I read a lot of Sherlock Holmes stories as a kid, and since I had never been to London, I ended up imagining a lot of the geography of the city totally wrong. It took some work for me to figure out that Scotland Yard was not actually a yard, Piccadilly Circus was not actually a circus, and Pall Mall was not actually a mall (or at least not in the ways that I understood these words).
In other cases, however, I simply got the scale of things wrong. For example, I pictured Regent’s Park and Hyde Park as being the kind of parks I played in when I was a kid (i.e. with a field to run around in, a playground, maybe a fountain). In fact, they are massive Royal Parks, two of the eight in London that are still owned by the monarchy. And they are big: at one time, the royal family would have gone hunting in them. Deer can still be found roaming wild in Bushy Park. (Actually, this month the rutting deer are proving to be a threat to joggers.)
To give you a sense of scale, Central Park in NYC is 341 hectares, while the eight Royal Parks of London combine to cover 1,935 hectares. And that’s just the Royal Parks — if you count the 3,000 or more other parks in the city, you get a staggering amount of green space in a city this size, over 5,000 hectares at least.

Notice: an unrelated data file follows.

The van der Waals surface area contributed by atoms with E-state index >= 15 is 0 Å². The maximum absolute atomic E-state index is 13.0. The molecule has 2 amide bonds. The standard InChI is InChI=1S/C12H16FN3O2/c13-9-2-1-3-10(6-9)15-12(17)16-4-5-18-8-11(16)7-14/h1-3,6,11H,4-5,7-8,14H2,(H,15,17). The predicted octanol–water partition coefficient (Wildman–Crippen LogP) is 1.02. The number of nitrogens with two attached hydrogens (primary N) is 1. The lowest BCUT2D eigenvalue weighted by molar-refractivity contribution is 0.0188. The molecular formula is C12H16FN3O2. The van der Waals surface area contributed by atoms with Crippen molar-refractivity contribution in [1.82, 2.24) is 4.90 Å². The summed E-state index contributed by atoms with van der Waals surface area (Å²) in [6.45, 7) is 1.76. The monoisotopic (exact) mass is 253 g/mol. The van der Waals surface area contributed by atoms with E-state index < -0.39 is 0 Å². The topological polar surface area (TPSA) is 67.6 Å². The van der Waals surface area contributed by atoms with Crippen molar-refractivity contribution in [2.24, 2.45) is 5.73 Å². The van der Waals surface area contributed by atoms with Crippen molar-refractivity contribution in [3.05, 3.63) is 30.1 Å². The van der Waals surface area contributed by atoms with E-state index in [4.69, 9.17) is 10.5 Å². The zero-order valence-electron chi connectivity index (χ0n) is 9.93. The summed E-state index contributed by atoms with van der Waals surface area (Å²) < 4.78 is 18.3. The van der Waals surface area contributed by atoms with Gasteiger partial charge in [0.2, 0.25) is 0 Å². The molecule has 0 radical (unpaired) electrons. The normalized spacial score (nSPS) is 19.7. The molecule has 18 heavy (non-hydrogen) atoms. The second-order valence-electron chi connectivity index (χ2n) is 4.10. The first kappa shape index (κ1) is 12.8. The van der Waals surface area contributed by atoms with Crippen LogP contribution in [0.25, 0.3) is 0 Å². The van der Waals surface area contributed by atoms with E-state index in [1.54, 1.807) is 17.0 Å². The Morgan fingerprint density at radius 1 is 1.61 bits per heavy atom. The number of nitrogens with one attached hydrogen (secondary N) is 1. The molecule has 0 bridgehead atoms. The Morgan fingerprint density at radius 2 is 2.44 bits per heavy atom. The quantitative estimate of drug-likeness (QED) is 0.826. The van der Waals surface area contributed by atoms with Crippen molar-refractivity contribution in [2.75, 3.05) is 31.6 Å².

At the north end of Regent’s Park there’s a rise known as Primrose Hill which offers a fantastic view of the city.
John and Beverley Martyn — a couple very much at the centre of the Folk Baroque I’ve been exploring recently — wrote a song celebrating the pleasures of watching a sunset perched up on Primrose Hill. I wasn’t too fond of this song until Fatboy Slim did an unbelievable remix of it a few years ago called “North West Three“; you should check this out too.
And here’s the John and Beverley Martyn version, which I’ve warmed up to quite a bit.
I should apologize for the fact that the video starts off by promising “Hot Young Girls” for no apparent reason. (WTF?) And I feel that I should maybe apologize for the saxophone as well, since it’s cringeworthy. Not quite “Careless Whisper” terrible, but terrible all the same.